Adobe RGB image in a monitor that only displays sRGB?
I'm not sure if here lies a misconception.
A monitor does not only displays sRGB or Adobe 1998, they display a percentage of them. If a monitor displays 100% sRGB color space it will display a percentage of the other (70%-80% ish. I'm not sure at the moment). I am sure you have seen the typical graph using two triangles on top of each other.
The point is what does it mean?
I will try to simulate the differences.
Here is a typical example vendors use on a website to "wow" you.
"Here is a comparison between our (Put name here) and another using standard technology (let's say sRGB)"
And you can think: "Oh, I see that B has vivid colors, and A has dull ones. Take my money, I want B"
Well, probably B has a smaller color space.
What it means is that you reach the peak of saturation faster, therefore you see images more vivid faster. A higher Color Space means that where the other has peaked, you are still on your way.
Imagine that you have a photo with vivid colors (I should use a green or cyan photo, but this one illustrates more the point I want to make.
On a monitor with smaller color space, you probably stop seeing differences in data (detail) let's say between the red lines. But in a wider color space, you can see details further. Imagine the green lines.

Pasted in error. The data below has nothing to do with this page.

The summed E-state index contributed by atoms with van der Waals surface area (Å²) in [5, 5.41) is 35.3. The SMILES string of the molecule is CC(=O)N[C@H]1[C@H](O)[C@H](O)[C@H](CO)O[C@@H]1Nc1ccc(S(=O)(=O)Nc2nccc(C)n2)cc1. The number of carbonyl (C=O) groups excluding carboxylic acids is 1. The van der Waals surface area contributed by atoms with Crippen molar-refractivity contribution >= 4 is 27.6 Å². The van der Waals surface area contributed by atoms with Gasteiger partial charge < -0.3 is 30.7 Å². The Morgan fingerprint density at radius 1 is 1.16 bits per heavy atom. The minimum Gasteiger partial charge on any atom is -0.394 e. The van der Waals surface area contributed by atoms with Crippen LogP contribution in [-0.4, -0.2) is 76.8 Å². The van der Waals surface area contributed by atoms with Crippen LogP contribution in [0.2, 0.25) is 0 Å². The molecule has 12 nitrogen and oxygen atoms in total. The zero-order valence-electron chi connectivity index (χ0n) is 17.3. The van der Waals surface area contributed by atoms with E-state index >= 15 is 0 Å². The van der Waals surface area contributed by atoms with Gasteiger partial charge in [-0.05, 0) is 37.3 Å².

(In a real-life, having two monitors present, yes, a higher color space probably will look more vivid, because additional factors, like the overall power of the light, the contrast, etc.)
The peak of saturation?
It is easier to understand with normal contrast.
I obviously cheated on the previous image, I grayed it.
Here I am not. I have pure white and pure black on both sides. But on the left, a more contrasted one (brightness contrast), I peaked the black, and from one point I have only black (orange circle) but on the other side, I have smaller zones of black because I still have differences. The same as white.
This is the same with saturation. There is a point where I can not see differences in the saturation of the colors, mainly on greens and cyan.
would it make any difference to the final output?
No. A final file will be the same, a final file. Imagine that you turn off your monitor when exporting. The file will be the same.
The question in reality is:
Am I previewing accurately the final output on my monitor?
The answer depends on a lot of factors.
Are you really calibrating your equipment?
Are you using your files for print or for electronic devices?
Are these outputs really calibrated?
Do you need a lot of detail on all the images?
Does the final viewer care?
What are the real characteristics of the monitor you are using?
I would say. Some fictitious numbers:
- 90% of the population of the planet, they will not care.
- 9% like to think they care.
- .999% rally care.
- .0001% will really know the difference. You and probably your workmates.
What is your target audience?
The only real way to know is actually immersing in the workflow comparing the two monitors, calibrating them, and comparing them to a calibrated print if necessary.
If the output is for the web, you are fine.
Image source: https://pixabay.com/es/photos/antelope-canyon-arenisca-ca%C3%B1%C3%B3n-1128815/